Over the past couple of years, I have really enjoyed being able to sit out in the garden when the weather allows. Last year at the beginning of the first lockdown this was a real blessing (I really feel for those who don’t have an outdoor space to call their own and use in these circumstances). This year is a little different – the weather has not been brilliant till the last couple of weeks – on the other hand work had been done to “upgrade” the space.
There is one issue though – the noise from Newbrook Road – and no – I don’t mean the neighbours – but the cars and lorries that are constantly on the move both on Newbrook Road and the motorway when the wind is blowing in the right direction. You will know that when you come to Church, there is rarely a service goes by when you don’t have at least one siren heading up or down the road.
I found a good solution for concentrating on the work I was doing whilst out – noise-cancelling headphones. A really great asset that does not shut the world out completely – but tones down everything around me so that I can actually focus on what I am doing. It can be a bit of a problem when someone walks up to me in the garden and I haven’t noticed them….
As the world opens up – with all the changes, challenges, and news reports in between. It’s good to think of how we can reduce the noise around and about us. Not shutting out the world – but reducing the noise so that we can get on with what we are called to do – love God and love our neighbour…
We have a purpose that we need to open ourselves too.
Football had a bit of a sad ending last week. It was a great achievement which should not be underestimated – well done team. Sadder than the loss was the fact of the troubles taking place around and outside the stadium. The racial abuse and the misuse of social media and the violent break-in of fans and the sight of all the litter left behind by the moving crowds.
When you listen in to the news, there are lots of phrases being banded about, like culture wars and wokeness. Influences on our culture by Social Media has been highlighted, but also after the pandemic – the challenges of clear messaging by the government.
Away from the superficial conversations, the main issues are being drowned out. There are massive inequalities in our society and the gap between the haves and the have-nots is getting ever bigger. A second issue is that so many live in fear. Wether real or perceived – it has the same effect – allowing a sense of insecurity to take root, which can provoke a response.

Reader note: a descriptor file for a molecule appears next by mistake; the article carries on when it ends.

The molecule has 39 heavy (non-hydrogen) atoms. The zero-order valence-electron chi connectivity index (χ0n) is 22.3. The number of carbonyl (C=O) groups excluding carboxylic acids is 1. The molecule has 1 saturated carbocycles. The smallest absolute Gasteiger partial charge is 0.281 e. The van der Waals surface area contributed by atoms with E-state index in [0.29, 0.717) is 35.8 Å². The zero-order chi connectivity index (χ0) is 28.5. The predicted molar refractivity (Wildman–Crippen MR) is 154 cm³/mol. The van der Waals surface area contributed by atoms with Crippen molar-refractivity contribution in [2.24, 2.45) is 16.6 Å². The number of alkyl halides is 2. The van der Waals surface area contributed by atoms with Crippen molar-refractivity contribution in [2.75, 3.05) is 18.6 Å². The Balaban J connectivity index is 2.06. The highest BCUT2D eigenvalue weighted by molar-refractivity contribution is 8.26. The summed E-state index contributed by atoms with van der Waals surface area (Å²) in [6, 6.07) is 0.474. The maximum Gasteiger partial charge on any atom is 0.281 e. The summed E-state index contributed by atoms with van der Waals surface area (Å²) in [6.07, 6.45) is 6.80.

As a community, we can make a big difference. Looking out for one anther and those we can reach – doing what we can. We can also as a community help to replace fear with hope. Real practical, as well as moral support, is called for.
How does this fit in with our worship of God. The God we worship is a good of love who says to us, “Do not be afraid” again and again. A message we can pass on to others.
The big challenge for me at this minute is to remain calm in the midst of the perceived great insecurity. TV experts debate ad nausium about each aspect of the changes coming. You have to be careful not to be completely sucked in to the eternal debates and discussion.
The 19th July will mark a significant milestone on our journey through this pandemic. Although we have not received any direction from the diocese as yet, the key factors are clear for us moving forward.
We still have the same mission we had before, during and after the pandemic.
Rules on social distancing and other restrictions will change.
We will respond as a caring community.
We have planned through to the end of July. There will be stewards in place for all masses, so we can calmly manage the transition. Our rhythm of public masses on Wednesday and Friday – the others online only – will continue.
The suggested changes are:
We will remove the ropes to make all benches available and so be able to fit more people in.
We will keep mass as it is now – people going to communion when called by stewards at the end and leaving immediately. There will be no singing.
We want to keep the need to wear a mask to offer a sense of security to all.
It would be great if you could get in touch and let me know what you think…
Last week saw the resignation of the Health Secretary, Matt Hancock. One of the astonishing thing for me was the general consensus – he resigned for breaching social distancing rules. Where I accept that this is true, I still find it difficult.
How focused are we on the rule of man and how much do we integrate the rule of God in our lives, our Church and our society.
Social distancing aside, we were seeing 2 marriages, including 6 children, being broken.
Of course there can be many things in the story that I am not aware of and this is not about judging anyone – just the perspective with which we look at these things as a society.
There has been certain “laws” of the Church put to one side for the time of the pandemic. The Bishops removed the obligation to attend mass on a Sunday.
When are lives now get busier and things open up – what dose it mean to us to be “obliged” to be a part of the Eucharistic community of the Chruch.
Dose the Church and my community come in 1st or last place – perhaps in between.
Going to be important how we look at things as we move forward.
I don’t know about you – but life has been very different for me over the last year. Drastically different. This has meant that there were many new lessons, challenges and opportunities to learn from. Everyone is going through things and it has been apparent how challenging this has been for all.